Apple prices in the entire computer line up have been increasing without any innovation whatsoever, while the quality was decreasing. The upgrade of internal components should not increase the price by 20-40%. So I disagree, that Apple price increases have brought any value whatsoever. Especially considering all the problems with design and quality all the latest computer products are having. (Macbook Pro/Air Keyboards classs action lawsuit, speaker noise, lack of connectivity, remove of Mag-Safe, etc just to name a few of the issues).

    All in all, Apple computer prices are way overpriced and underpec for what they offer.
    That is why many users including myself that wanted to upgrade for several years are not doing it due to the poor design and quality of the latest products.
  9. PickUrPoison macrumors 68030

    Sep 12, 2017
    Sunnyvale, CA
    In 2015 the cheapest 13” MBP was $1,299, 2016-2018 it is 1,399. A $100 increase is not 30%.

    In 2015 the cheapest MBP with discrete graphics was $2,499. For 2016-2018, that increased to $2,599 ($2,399 base + $200 for the 256—>512GB SSD upgrade). A $100 increase is not 30%.

    Apple did discontinue the 15” MBP with 256GB SSD and integrated GPU, which sold for $1,999, or $2,299 with the 512GB SSD.

    (No idea why you say you can’t connect iPhone, I assume you’re mis-informed.)

    Yes, the original purpose of the Mac mini was switchers. But things change, and that market was insufficient to support the product line.

    The 2018 mini is not targeted at switchers—that’s obvious by Apple putting four Thunderbolt 3 ports and a $100 10Gb Ethernet option on it. The $799 2018 base mini is a great upgrade from the $749 price of the previous 128GB model. The $50 increase is less than 7%, and that $50 buys a lot, doesn’t it?

    As I mentioned in my prior post, Apple did discontinue the low-performance 4GB and HDD/Fusion models. The target market is not interested in those configs.

    The price increase for the 13” MBP was about 8%, for the 15” about 4% and about 7% for the mini.

    Despite your dislike for them, Apple has been increasing Mac market share vs. PCs, despite a notebook/desktop market that has seen sales erode from 350 million units in 2010-2012 to around 250 million today.
  10. PickUrPoison, Feb 4, 2019
    Last edited: Feb 4, 2019

    PickUrPoison macrumors 68030

    Sep 12, 2017
    Sunnyvale, CA
    Sure, but that wasn’t the question. Why compare apples to oranges?

    The 2018 15” MacBook Pro can now be configured north of $7,000. In 2017, it was $4,299. Does that mean Apple raised prices? Or does it mean you can now configure the top tier model with a Vega 20 GPU, 32GB RAM and 4TB SSD config, instead of a Radeon 560, 16GB and 2TB?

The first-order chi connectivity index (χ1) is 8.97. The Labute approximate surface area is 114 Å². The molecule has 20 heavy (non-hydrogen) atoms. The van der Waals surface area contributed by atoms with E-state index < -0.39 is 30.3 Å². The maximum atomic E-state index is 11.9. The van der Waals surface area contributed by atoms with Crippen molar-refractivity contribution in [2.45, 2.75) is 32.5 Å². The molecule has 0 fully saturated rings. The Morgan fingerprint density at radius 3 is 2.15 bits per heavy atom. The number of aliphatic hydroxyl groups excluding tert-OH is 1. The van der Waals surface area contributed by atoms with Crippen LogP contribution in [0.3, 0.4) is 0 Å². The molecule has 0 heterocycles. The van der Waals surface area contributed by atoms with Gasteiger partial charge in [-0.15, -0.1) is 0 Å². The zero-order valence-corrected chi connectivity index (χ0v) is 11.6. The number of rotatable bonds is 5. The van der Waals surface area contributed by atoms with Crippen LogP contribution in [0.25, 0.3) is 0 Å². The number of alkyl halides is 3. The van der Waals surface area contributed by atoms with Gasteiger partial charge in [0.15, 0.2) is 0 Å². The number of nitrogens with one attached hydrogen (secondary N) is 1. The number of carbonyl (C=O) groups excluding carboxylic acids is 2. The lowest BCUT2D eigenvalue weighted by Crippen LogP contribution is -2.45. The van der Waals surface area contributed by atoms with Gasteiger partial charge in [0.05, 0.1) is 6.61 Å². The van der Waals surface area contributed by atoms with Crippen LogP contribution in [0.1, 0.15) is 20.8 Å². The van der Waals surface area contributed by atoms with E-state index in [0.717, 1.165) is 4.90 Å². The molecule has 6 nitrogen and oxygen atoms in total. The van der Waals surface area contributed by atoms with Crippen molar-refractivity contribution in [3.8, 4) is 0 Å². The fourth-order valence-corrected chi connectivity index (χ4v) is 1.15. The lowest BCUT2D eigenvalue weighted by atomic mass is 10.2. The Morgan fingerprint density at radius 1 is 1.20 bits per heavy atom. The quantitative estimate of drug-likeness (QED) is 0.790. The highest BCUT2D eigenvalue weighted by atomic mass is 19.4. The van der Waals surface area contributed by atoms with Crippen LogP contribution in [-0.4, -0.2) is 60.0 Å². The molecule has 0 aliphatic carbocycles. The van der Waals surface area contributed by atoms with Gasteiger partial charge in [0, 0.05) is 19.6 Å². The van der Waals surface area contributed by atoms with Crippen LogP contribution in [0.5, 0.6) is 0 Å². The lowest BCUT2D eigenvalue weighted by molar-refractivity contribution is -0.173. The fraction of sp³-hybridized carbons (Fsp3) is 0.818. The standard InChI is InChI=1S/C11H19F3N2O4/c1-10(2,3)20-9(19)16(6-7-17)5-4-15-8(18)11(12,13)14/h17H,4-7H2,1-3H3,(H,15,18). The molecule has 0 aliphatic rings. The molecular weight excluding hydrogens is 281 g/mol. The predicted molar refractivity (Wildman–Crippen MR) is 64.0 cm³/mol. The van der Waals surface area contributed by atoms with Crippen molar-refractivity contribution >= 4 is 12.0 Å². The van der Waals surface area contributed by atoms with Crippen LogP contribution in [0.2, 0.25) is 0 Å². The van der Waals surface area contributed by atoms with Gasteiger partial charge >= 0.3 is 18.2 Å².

2014 iPhone 6+ $749 - $949
    2018 iPhone XR $749 - $899

    Why can’t people be happy that Apple reduced prices?
  11. groove-agent macrumors 6502a


    Jan 13, 2006
    Gruber: ...."a little birdie told me".

    So basically this is a rumour about a rumour. You know you're desperate for articles when...
  12. ipponrg macrumors 65816

    Oct 15, 2008
    The MacBook 2016+ has usb c.

    You need a dongle to physically connect the iPhone because Apple did not include the usb a to c adapter

    Prior to 2016, this was not an issue
  13. PickUrPoison, Feb 4, 2019
    Last edited: Feb 4, 2019

    PickUrPoison macrumors 68030

    Sep 12, 2017
    Sunnyvale, CA
    So it’s not true that MBP can’t connect to iPhone.

    But no adapter is needed, just a simple cable:

  14. Peperino macrumors 6502


    Nov 2, 2016
    Previous than 2015 entry MBP were selling for $1,799.
    2015 MBP cost $1,999. So now, the basic MBP is $2,399.
    So comparing from 2015 is a 20% and pre 2015 a 30%+

    Not to mention that in addition to raising the price you are getting a pretty badly design computer, and bad quality as well. As I mentioned before, the keyboard is crappy, problems with speakers, less connectivity, no mag safe among the very basic inconsistencies (see below). It was so bad and got so badly reception that in 2016 the very first week they dropped the prices in all adaptors "to make a transition easier".

    Regarding the iPhone, you are misinformed. Try connecting an iPhone 7 to an MBP 2016+. You cannot, unless you buy a cable or an adaptor since MBP does only have USB-C. It is quite pathetic that you cannot connect Apple best selling product to your own computer. The minimum thing Apple could have done, especially considering how much they are overcharging for their products, (or they make you think you are buying a "premium product") to give you a free cable or adaptor.